Narcan, or naloxone, an anti-overdose drug that can save the life of a user if administered quickly enough, will be supplied to every school in Los Angeles Unified School District by mid-October by the county’s Department of Public Health, ABC 7 News reported. Superintendent Alberto Carvalho said that the decision was made in order to prioritize the health of students.
“Research shows that the availability of naloxone along with overdose education is effective at decreasing overdoses and death — and will save lives,” Carvalho said. “We will do everything in our power to ensure that not another student in our community is a victim to the growing opioid epidemic. Keeping students safe and healthy remains our highest priority.”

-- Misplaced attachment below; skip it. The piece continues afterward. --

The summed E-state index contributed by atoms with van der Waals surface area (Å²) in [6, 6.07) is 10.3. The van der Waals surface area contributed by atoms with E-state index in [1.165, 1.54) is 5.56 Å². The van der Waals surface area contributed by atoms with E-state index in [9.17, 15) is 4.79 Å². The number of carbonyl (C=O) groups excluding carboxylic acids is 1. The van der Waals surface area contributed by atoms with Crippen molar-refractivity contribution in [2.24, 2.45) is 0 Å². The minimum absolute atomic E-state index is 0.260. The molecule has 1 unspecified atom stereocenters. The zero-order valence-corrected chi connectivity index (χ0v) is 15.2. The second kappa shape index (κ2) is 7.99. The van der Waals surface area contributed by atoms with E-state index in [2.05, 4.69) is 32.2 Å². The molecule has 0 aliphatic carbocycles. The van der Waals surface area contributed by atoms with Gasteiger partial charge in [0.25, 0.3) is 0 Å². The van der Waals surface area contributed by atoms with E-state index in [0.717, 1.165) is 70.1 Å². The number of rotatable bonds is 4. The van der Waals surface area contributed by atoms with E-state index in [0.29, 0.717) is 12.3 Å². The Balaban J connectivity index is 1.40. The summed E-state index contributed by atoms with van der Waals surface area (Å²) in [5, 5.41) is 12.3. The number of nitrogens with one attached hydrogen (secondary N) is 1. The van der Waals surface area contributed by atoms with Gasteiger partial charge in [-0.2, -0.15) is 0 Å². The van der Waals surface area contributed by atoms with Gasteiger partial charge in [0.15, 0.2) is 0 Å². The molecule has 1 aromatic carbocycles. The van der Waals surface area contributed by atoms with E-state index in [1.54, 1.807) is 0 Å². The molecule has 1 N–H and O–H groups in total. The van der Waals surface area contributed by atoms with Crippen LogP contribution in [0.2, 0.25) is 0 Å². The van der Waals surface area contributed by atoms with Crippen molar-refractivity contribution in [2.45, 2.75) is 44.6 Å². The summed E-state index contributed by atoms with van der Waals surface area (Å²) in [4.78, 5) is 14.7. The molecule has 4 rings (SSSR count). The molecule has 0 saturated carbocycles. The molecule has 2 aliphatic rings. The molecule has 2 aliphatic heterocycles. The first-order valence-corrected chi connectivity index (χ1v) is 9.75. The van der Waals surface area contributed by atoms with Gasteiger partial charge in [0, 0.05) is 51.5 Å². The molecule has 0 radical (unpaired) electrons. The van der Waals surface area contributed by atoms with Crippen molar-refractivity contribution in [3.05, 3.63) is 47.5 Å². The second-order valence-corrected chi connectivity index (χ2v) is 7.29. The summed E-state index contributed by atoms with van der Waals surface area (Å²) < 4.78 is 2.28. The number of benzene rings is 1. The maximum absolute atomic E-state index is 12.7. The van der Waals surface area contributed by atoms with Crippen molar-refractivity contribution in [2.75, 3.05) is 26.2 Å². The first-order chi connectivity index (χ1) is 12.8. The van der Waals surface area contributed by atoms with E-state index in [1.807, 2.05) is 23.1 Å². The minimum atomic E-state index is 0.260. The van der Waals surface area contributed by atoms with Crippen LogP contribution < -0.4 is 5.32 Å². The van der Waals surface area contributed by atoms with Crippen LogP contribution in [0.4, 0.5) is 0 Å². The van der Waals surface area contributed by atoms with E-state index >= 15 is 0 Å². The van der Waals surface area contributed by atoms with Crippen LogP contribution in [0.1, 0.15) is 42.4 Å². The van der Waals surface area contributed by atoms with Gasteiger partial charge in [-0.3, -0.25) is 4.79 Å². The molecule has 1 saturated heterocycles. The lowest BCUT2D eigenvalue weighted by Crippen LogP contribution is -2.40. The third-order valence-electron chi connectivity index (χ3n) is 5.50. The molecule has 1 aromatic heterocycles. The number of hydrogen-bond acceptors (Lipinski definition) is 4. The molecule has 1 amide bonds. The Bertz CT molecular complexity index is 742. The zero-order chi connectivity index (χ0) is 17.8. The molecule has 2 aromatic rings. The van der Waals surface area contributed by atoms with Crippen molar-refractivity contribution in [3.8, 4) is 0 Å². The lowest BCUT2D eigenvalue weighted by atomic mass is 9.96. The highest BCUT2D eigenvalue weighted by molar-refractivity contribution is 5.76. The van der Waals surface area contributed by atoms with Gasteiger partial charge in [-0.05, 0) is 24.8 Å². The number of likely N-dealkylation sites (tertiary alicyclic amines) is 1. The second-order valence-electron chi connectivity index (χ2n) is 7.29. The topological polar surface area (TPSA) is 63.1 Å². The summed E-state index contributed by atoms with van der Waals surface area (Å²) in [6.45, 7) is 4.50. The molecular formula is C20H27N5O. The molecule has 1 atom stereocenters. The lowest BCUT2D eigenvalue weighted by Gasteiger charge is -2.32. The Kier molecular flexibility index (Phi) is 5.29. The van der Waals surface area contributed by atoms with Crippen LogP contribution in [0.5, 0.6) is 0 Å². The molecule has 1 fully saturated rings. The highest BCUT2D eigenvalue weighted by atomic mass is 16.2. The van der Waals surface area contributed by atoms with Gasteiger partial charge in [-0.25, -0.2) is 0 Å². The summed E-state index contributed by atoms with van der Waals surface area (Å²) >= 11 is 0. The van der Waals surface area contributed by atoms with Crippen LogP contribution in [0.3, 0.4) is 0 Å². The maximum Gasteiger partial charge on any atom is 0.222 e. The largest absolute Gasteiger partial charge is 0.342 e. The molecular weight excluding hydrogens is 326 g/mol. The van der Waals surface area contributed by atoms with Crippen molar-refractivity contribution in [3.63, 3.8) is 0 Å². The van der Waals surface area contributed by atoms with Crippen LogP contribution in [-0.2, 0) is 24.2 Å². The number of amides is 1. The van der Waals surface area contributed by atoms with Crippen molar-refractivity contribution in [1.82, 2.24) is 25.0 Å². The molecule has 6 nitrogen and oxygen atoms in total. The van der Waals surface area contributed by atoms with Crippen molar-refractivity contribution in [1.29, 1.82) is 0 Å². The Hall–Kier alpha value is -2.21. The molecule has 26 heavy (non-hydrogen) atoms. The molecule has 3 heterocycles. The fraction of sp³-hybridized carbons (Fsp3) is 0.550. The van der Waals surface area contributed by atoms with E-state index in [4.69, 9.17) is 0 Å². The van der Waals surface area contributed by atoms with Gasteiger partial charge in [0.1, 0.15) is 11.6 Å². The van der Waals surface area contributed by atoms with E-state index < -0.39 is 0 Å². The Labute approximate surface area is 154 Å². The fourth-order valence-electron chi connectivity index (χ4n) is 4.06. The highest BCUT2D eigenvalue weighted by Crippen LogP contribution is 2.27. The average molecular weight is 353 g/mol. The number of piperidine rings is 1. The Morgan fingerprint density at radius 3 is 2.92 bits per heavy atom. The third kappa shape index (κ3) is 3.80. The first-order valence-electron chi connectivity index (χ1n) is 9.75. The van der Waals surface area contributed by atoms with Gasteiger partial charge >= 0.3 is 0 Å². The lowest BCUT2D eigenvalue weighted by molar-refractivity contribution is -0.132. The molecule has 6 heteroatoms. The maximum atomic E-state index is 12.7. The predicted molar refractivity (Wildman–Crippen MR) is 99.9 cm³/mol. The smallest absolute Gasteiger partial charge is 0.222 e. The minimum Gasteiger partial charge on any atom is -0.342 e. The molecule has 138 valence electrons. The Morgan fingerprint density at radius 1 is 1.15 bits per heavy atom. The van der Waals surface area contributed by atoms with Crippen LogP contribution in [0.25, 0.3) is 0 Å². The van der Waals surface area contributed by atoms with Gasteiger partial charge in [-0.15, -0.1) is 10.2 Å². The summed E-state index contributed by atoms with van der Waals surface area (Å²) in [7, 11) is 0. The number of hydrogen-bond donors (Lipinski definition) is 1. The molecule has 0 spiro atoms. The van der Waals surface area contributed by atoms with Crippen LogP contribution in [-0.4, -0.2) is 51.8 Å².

In addition to supplying Narcan, the district will invest in an educational campaign to teach students and residents the dangers of fentanyl use. The campaign will teach students both how to spot fentanyl, as it is known for being hidden in other drugs, and the effects of its usage.
The immediate catalyst of the new anti-drug blitz was the overdose death of a 15-year-old student in an LAUSD bathroom last week, according to ABC 7 News.
“People are calling it a pandemic. I call it a plague, a crisis,” Gladys Manriques, the aunt of the victim, told Eyewitness News earlier this week. “It’s poison.”